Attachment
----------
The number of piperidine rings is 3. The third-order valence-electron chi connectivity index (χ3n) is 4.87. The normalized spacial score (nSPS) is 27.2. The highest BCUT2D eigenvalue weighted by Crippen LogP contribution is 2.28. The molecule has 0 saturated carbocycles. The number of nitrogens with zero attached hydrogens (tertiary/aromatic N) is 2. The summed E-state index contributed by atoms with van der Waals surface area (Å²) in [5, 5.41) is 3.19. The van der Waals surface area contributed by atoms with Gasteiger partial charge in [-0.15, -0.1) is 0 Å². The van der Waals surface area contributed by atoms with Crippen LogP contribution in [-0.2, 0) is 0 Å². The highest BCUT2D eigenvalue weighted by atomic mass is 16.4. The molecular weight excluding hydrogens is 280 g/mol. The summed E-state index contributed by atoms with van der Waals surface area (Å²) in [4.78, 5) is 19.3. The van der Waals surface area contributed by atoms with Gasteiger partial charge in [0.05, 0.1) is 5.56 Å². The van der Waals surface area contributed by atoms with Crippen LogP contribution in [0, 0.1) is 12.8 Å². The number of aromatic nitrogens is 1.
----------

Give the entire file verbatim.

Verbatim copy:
The number of piperidine rings is 3. The third-order valence-electron chi connectivity index (χ3n) is 4.87. The normalized spacial score (nSPS) is 27.2. The highest BCUT2D eigenvalue weighted by Crippen LogP contribution is 2.28. The molecule has 0 saturated carbocycles. The number of nitrogens with zero attached hydrogens (tertiary/aromatic N) is 2. The summed E-state index contributed by atoms with van der Waals surface area (Å²) in [5, 5.41) is 3.19. The van der Waals surface area contributed by atoms with Gasteiger partial charge in [-0.15, -0.1) is 0 Å². The van der Waals surface area contributed by atoms with Crippen LogP contribution in [-0.2, 0) is 0 Å². The highest BCUT2D eigenvalue weighted by atomic mass is 16.4. The molecular weight excluding hydrogens is 280 g/mol. The summed E-state index contributed by atoms with van der Waals surface area (Å²) in [4.78, 5) is 19.3. The van der Waals surface area contributed by atoms with Gasteiger partial charge in [0.05, 0.1) is 5.56 Å². The van der Waals surface area contributed by atoms with Crippen LogP contribution in [0, 0.1) is 12.8 Å². The number of aromatic nitrogens is 1.